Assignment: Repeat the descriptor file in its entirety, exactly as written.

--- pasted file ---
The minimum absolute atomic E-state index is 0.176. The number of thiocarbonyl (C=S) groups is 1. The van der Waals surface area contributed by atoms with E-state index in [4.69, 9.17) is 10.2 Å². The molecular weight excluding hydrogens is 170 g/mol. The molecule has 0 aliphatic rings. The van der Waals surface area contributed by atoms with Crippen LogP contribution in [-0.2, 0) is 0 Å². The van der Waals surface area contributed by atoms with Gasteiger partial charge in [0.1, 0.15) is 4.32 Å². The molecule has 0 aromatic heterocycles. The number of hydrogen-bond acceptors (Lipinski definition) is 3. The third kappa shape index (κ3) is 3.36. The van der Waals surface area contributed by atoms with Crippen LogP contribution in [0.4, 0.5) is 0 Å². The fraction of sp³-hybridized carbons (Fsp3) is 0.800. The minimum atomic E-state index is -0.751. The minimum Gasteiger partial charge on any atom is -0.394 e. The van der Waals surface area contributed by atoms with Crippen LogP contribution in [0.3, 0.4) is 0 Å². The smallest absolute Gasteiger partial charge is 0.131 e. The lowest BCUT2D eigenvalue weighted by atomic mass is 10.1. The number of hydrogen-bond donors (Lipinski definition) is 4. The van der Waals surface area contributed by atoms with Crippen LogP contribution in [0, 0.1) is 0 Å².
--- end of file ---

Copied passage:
The minimum absolute atomic E-state index is 0.176. The number of thiocarbonyl (C=S) groups is 1. The van der Waals surface area contributed by atoms with E-state index in [4.69, 9.17) is 10.2 Å². The molecular weight excluding hydrogens is 170 g/mol. The molecule has 0 aliphatic rings. The van der Waals surface area contributed by atoms with Crippen LogP contribution in [-0.2, 0) is 0 Å². The van der Waals surface area contributed by atoms with Gasteiger partial charge in [0.1, 0.15) is 4.32 Å². The molecule has 0 aromatic heterocycles. The number of hydrogen-bond acceptors (Lipinski definition) is 3. The third kappa shape index (κ3) is 3.36. The van der Waals surface area contributed by atoms with Crippen LogP contribution in [0.4, 0.5) is 0 Å². The fraction of sp³-hybridized carbons (Fsp3) is 0.800. The minimum atomic E-state index is -0.751. The minimum Gasteiger partial charge on any atom is -0.394 e. The van der Waals surface area contributed by atoms with Crippen LogP contribution in [0.3, 0.4) is 0 Å². The smallest absolute Gasteiger partial charge is 0.131 e. The lowest BCUT2D eigenvalue weighted by atomic mass is 10.1. The number of hydrogen-bond donors (Lipinski definition) is 4. The van der Waals surface area contributed by atoms with Crippen LogP contribution in [0, 0.1) is 0 Å².